Now I had recently swapped out the 16k “Language” card from one of my Clone Apple IIs for the one that was originally in the europlus and it seemed much more stable. Now I had a Disk II card I could try the system with working disk drives.
I dug out the europlus from under the clones and carefully plugged in the Disk II card and drives and turned it on… Et Volia! I was booting my test app. It all works.
Except, I’m still in black and white 😦
I then spend thirty minutes looking for my PAL card (Apple II and II+s need an additional card to display PAL colour.), finding the loaner I had from a friend before finding it stuffed away in a dark corner.
One of the things I do find, however, is the Language card I’d picked up at the last Commodore User’s meet. Hmm. Let’s test that, shall we? I unplug the existing Language card, carefully disconnecting the fragile ribbon cable (Foreshadowing) and plug in the new one. The computer… sort of works. It boots up with an odd “Super ][” startup and doesn’t get much further. At this point I decide to move on. I carefully remove the card and grab the “known good” card to put back in. I’m about to connect the ribbon cable when I notice there are two bent pins.
I grab a pair of needle nose pliers and gently start straightening the pins. The first one forms properly and then “plink!” the second one snaps clean off. I swore loudly at this, as I was being careful. (It’s actually the picture in the header of the article, with the broken pin to the lower left)
Thankfully I was able to salvage the cable from the other Language card and I was back and operating in a few minutes.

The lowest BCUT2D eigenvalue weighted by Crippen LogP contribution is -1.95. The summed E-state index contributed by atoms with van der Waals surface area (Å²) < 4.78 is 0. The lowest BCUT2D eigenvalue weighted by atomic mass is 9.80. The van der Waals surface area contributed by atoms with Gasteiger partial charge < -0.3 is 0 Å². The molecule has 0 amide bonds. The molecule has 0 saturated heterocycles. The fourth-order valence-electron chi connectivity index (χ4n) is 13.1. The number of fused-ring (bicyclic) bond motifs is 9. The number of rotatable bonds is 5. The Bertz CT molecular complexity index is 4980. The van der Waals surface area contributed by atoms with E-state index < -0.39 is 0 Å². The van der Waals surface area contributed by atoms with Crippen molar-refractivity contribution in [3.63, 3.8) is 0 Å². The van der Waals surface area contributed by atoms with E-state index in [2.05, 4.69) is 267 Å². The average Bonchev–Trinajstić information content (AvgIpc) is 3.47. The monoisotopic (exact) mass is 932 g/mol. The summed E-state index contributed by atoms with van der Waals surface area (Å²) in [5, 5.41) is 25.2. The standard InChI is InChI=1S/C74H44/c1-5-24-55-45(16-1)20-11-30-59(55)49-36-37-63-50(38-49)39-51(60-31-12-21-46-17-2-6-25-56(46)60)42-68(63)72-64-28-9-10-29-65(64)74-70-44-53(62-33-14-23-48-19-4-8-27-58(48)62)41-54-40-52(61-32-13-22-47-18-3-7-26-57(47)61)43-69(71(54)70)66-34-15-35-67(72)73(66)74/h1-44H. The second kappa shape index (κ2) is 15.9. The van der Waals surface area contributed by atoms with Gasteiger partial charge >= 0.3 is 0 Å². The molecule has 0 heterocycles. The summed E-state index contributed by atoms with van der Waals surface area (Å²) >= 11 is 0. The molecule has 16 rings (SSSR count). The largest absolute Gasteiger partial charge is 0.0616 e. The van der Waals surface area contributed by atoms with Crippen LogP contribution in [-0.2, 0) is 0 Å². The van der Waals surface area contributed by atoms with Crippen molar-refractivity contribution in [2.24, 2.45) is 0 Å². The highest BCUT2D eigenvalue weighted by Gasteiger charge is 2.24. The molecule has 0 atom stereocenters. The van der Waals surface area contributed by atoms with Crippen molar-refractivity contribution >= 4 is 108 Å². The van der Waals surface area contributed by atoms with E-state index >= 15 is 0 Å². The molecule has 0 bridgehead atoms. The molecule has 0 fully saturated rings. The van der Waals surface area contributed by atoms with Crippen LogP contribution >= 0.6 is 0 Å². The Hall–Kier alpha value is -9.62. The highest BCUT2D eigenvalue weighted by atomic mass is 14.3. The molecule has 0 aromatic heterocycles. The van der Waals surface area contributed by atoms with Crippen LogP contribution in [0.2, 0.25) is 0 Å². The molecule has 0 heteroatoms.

I grab the PAL card and in it goes… except no colour. I can see it trying to do colour but it’s not encoding properly. The screen background (black) is blue, and white is yellow, with severe colour artifacting everywhere. As my test suite loads, the blue gets replaced by black, but there is only shades of grey, and some of the screen is still banded in blue / yellow rather than black / white.
So I grab the loaner. This only appears to have RF out, terminating, oddly, in an RCA connector.
Now I need to make an RCA to PAL Antenna cable. I go into my cable bin and find an unused RCA lead. Off to my garage parts bin to find an unused PAL Antenna end, and I think I’m ready to go. (Spoilers! I’m not)
While I’m here, I quickly grab a spare RCA end, “just in case”, and head back to my work bench. I get ready to assemble when I notice the inner core of the PAL Antenna connector is missing. This sucks because that means I can’t get away without having to break out the soldering iron. I dig through my cables and find an unused male to male PAL cable. I carefully cut it in half, and solder on the RCA end I’d (thankfully) grabbed while in the shed.
A quick bit of routing later and the cable is plugged into the antenna port on my TV and I’m ready to start tuning in the TV. Luckily my TV supports Analog RF stations. Unfortunately after 20 minutes of fiddling, I have been unable to get a stable TV signal out of the card and there I will need to finish for now.
On the one hand, the Apple II europlus is now booting to the point where I can happily work with it. On the other hand, I still need to resolve the PAL card issue, or live with Black and White. You know? It’s a secondary system. I might just live with Black and White. 😀